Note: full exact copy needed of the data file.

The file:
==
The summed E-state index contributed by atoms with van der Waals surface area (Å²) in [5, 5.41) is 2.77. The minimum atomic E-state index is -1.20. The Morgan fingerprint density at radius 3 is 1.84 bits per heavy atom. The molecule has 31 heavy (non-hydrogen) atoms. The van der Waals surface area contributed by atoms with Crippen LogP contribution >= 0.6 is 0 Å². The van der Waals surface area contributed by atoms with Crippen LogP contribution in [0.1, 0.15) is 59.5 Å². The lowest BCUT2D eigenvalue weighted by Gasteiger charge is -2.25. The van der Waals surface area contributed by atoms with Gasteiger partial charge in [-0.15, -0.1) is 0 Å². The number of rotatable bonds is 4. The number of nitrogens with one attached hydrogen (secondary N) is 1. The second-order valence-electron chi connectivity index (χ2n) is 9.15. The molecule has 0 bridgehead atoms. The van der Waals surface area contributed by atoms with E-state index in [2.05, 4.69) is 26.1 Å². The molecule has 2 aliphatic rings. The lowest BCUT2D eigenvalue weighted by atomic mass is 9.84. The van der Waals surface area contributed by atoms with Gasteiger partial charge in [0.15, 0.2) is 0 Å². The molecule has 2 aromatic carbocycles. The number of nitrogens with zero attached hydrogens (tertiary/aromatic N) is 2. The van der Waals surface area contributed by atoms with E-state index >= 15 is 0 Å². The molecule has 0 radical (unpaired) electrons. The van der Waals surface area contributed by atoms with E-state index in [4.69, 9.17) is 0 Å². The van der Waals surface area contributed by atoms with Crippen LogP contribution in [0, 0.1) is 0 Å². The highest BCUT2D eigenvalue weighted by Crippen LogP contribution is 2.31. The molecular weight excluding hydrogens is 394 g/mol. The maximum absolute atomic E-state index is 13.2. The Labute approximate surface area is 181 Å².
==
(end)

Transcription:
The summed E-state index contributed by atoms with van der Waals surface area (Å²) in [5, 5.41) is 2.77. The minimum atomic E-state index is -1.20. The Morgan fingerprint density at radius 3 is 1.84 bits per heavy atom. The molecule has 31 heavy (non-hydrogen) atoms. The van der Waals surface area contributed by atoms with Crippen LogP contribution >= 0.6 is 0 Å². The van der Waals surface area contributed by atoms with Crippen LogP contribution in [0.1, 0.15) is 59.5 Å². The lowest BCUT2D eigenvalue weighted by Gasteiger charge is -2.25. The van der Waals surface area contributed by atoms with Gasteiger partial charge in [-0.15, -0.1) is 0 Å². The number of rotatable bonds is 4. The number of nitrogens with one attached hydrogen (secondary N) is 1. The second-order valence-electron chi connectivity index (χ2n) is 9.15. The molecule has 0 bridgehead atoms. The van der Waals surface area contributed by atoms with E-state index in [2.05, 4.69) is 26.1 Å². The molecule has 2 aliphatic rings. The lowest BCUT2D eigenvalue weighted by atomic mass is 9.84. The van der Waals surface area contributed by atoms with Gasteiger partial charge in [0.15, 0.2) is 0 Å². The molecule has 2 aromatic carbocycles. The number of nitrogens with zero attached hydrogens (tertiary/aromatic N) is 2. The van der Waals surface area contributed by atoms with E-state index >= 15 is 0 Å². The molecule has 0 radical (unpaired) electrons. The van der Waals surface area contributed by atoms with E-state index in [4.69, 9.17) is 0 Å². The van der Waals surface area contributed by atoms with Crippen LogP contribution in [0, 0.1) is 0 Å². The highest BCUT2D eigenvalue weighted by Crippen LogP contribution is 2.31. The molecular weight excluding hydrogens is 394 g/mol. The maximum absolute atomic E-state index is 13.2. The Labute approximate surface area is 181 Å².